Large strides were made in healthcare reform in 2012. In Abu Dhabi, free screening for congenital heart disease was introduced in January for newborns, meaning every baby is now tested using a pulse oximeter.
More than 18,000 babies were screened and nine were saved in the first quarter of the year.
Increased screening coupled with improved data collection led to a drop in the number of babies that died in the emirate.
Dubai and Abu Dhabi have also unified their licenses, making it easier for healthcare professionals to move between the two emirates.
The Ministry of Health, which regulates health care in the Northern Emirates and some federal hospitals in Dubai, hopes to follow suit early next year.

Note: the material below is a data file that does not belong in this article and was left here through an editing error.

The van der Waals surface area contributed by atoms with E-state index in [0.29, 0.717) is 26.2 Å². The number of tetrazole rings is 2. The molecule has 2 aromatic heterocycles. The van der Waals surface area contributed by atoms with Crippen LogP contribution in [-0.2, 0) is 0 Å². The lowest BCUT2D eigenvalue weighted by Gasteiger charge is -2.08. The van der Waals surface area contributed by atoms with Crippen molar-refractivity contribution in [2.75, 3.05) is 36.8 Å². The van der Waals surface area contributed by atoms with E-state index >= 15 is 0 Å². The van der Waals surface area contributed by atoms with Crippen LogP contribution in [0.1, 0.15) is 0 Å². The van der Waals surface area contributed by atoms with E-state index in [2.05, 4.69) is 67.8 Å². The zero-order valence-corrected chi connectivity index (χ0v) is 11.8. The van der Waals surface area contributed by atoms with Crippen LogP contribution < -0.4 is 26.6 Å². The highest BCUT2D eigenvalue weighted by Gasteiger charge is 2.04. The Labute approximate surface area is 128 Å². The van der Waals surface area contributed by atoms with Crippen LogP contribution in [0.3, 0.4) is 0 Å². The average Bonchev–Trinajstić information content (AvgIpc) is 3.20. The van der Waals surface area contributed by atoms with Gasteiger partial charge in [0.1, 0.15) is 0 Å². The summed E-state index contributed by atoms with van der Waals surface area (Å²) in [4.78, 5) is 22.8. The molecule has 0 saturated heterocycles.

This unification not only provides doctors with more flexibility, but also helps standardise the quality of care across the UAE.
Major challenges in the industry remain though, including staffing, access to preventative care and the need for intensive care units.
Figures from the Health Authority – Abu Dhabi show severe shortages in emergency care, neonatal care, cardiology and critical and intensive care.
However, the authority is addressing this with plans to increase the number of doctors in the emirate by more than 40 per cent in the next five years.